Pittsburgh’s cultural and economic revitalization seems to always be in the news. A good deal of the city’s neighborhood-level transformation has resulted from citizen involvement channeled through a unique type of nonprofit called a community development corporation (CDC).
The CDC concept took hold among American urban planners in the 1970s as a way to efficiently connect community needs to municipal resources.
A CDC’s mission is to help its affiliated neighborhood or commercial district devise programs that foster affordable housing, economic development, increased public safety, improved social services and planning for future growth. As a community undergoes change, the CDC strives to guide that change to benefit residents and businesses.
Formed in 1990, Mount Washington Community Development Corporation (MWCDC) was an early Pittsburgh CDC. Three decades later, it still plays an important role as a sounding board for the concerns of 11,000 residents, approximately 275 businesses and an estimated 1.2 million annual visitors to Grandview Avenue and Emerald View Park.
Gordon Davidson has served as the organization’s executive director since March 2018. A Peters Township native, he graduated from Rensselaer Polytechnic Institute with Bachelor of Architecture and Bachelor of Science in Building Science degrees and later earned a Master of Science in Public Policy & Management degree from Carnegie Mellon University’s H. John Heinz III School of Public Policy and Management.
His career arc spans positions with the National Recycling Coalition, National Information Technology Center and Pittsburgh Technology Council, in addition to consulting for NASA, the Environmental Protection Agency and the U.S. Departments of Energy and Defense.
That and 20-plus years of hands-on experience in home remodeling and new home construction give Davidson a solid grounding to handle issues posed by complex rehabilitation projects.
Davidson’s interest in community development started as an undergrad in Troy, New York. Several of his courses were focused on local government efforts to upgrade housing and infrastructure development.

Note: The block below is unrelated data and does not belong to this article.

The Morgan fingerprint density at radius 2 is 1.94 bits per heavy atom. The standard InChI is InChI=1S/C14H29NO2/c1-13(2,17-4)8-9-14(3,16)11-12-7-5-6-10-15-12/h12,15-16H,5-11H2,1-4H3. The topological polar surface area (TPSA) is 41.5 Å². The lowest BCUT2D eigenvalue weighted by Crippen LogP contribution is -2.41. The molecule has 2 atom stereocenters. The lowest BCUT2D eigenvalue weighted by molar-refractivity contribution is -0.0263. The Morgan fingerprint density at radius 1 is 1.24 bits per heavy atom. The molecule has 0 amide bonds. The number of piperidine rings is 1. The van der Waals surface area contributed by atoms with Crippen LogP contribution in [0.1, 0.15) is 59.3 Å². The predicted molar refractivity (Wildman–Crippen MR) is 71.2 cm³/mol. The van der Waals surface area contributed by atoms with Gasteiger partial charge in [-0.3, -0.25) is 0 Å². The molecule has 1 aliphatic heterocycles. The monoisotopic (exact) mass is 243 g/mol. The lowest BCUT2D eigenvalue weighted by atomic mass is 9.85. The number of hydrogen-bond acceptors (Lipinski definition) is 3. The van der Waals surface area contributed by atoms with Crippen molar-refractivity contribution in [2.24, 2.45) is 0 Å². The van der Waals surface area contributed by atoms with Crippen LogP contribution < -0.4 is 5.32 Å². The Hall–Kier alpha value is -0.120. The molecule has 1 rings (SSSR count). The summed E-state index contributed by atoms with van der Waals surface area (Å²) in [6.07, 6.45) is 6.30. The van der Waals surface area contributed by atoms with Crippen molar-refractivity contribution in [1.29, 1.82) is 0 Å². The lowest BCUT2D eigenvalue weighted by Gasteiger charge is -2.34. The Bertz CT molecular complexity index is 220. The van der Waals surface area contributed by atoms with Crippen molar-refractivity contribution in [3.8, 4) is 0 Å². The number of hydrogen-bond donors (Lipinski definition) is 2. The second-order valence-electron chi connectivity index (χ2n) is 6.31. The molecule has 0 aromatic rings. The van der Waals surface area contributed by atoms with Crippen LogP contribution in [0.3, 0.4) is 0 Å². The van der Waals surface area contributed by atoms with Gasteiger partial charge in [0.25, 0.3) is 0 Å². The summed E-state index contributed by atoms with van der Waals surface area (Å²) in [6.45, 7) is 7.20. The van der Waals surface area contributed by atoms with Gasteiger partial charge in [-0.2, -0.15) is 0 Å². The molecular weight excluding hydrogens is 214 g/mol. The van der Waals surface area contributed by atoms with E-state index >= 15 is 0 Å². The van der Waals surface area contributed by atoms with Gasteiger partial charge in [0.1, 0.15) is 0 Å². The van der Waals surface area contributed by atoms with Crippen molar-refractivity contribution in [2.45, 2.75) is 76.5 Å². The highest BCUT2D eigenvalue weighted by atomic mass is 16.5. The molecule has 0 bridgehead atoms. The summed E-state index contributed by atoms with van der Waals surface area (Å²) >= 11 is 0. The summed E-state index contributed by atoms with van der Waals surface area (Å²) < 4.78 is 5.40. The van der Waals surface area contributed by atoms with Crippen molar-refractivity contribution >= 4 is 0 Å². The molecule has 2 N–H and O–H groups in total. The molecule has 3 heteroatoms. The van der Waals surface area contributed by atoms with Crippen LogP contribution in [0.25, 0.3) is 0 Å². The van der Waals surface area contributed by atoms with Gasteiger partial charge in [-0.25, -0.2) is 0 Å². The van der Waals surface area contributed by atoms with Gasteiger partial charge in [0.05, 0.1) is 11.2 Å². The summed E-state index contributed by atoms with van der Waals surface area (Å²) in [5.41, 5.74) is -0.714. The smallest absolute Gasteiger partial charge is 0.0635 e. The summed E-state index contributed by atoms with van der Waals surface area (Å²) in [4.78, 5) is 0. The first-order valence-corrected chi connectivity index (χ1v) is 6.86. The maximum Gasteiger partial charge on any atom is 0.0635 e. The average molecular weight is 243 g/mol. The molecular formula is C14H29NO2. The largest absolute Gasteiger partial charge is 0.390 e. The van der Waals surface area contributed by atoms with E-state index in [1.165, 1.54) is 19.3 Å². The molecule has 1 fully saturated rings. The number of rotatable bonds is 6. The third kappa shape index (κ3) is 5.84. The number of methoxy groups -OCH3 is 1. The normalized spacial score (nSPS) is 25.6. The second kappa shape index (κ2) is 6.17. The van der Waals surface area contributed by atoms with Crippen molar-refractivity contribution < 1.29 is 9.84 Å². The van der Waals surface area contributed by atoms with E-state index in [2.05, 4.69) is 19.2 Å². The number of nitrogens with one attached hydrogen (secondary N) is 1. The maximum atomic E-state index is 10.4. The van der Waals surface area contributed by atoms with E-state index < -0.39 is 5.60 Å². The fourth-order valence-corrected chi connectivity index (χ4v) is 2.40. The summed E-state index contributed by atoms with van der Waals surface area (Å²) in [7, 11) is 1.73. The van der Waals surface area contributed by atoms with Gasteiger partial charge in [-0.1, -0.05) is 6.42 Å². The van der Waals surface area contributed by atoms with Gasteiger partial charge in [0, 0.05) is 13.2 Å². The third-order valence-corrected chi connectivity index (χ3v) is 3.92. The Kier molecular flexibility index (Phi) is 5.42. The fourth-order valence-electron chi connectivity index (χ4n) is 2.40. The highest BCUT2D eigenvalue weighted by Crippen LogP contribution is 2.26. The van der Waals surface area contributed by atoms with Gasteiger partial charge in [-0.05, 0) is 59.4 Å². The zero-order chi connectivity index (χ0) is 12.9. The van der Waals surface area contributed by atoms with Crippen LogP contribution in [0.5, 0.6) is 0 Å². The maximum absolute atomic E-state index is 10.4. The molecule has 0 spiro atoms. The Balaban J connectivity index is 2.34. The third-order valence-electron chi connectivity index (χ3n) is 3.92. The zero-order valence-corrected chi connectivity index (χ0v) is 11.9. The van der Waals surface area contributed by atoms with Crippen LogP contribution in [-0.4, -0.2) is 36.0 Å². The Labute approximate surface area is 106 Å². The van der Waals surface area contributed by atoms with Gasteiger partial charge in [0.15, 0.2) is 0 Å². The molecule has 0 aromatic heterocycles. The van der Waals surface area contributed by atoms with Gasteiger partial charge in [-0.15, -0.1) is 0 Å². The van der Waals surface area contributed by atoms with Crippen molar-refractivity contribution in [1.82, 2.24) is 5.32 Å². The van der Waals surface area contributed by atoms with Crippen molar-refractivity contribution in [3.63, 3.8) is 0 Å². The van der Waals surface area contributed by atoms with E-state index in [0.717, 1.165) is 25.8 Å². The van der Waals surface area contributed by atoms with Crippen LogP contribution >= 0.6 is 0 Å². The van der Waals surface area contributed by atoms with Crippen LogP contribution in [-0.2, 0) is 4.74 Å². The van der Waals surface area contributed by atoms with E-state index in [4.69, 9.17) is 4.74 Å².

“My final graduation project studied design and use codes in Pittsburgh,” he recalls.
A few years later he was working in the technology management and transfer field and couldn’t help but notice that “there were always references to interesting things happening in Pittsburgh, new trends and new solutions for urban planning challenges.”
NEXTpittsburgh spoke with Davidson about some of the challenges an urban CDC is likely to face in the near future.
NEXTpittsburgh: MWCDC serves two neighborhoods, Mount Washington and Duquesne Heights?
Gordon Davidson: Two neighborhoods, one community. That was determined by the people who originally created the MWCDC, deciding how big their service area was going to be.
NEXTpittsburgh: What brought about the creation of this particular CDC?
Davidson: Until MWCDC was chartered as a 501(c)(3) nonprofit, there was no single unified community voice equipped to deal with government entities, foundations, developers and other organizations needed to address the neighborhood’s future.
In the late 1980s, Michelle Madoff was the Pittsburgh City Council representative for Mount Washington and Duquesne Heights. Her staffer Bill Urbanic helped residents and businesses realize their varying interests could be best served by establishing an independent nonprofit focused on economic development. For the first time, Mount Washington and Duquesne Heights had a recognized community organization to represent them.
NEXTpittsburgh: Is the MWCDC still largely community-based?
Davidson: We are entirely community-based. The board of directors is entirely from the community, either as residents or business owners. We hold monthly forums on topics of interest to residents and businesses, and several board committees are open to community members. We encourage the community to give input we can evaluate in the process of making decisions.
NEXTpittsburgh: What sort of things has the CDC brought to Mount Washington?
Davidson: First, it’s important to remember that a CDC is focused on the development and specifically development that impacts many sectors of the community. That ranges from brick-and-mortar upgrades like parking garages and parklets to outdoor sculpture, signage and landscaping, as well as coordinating new housing and business structures.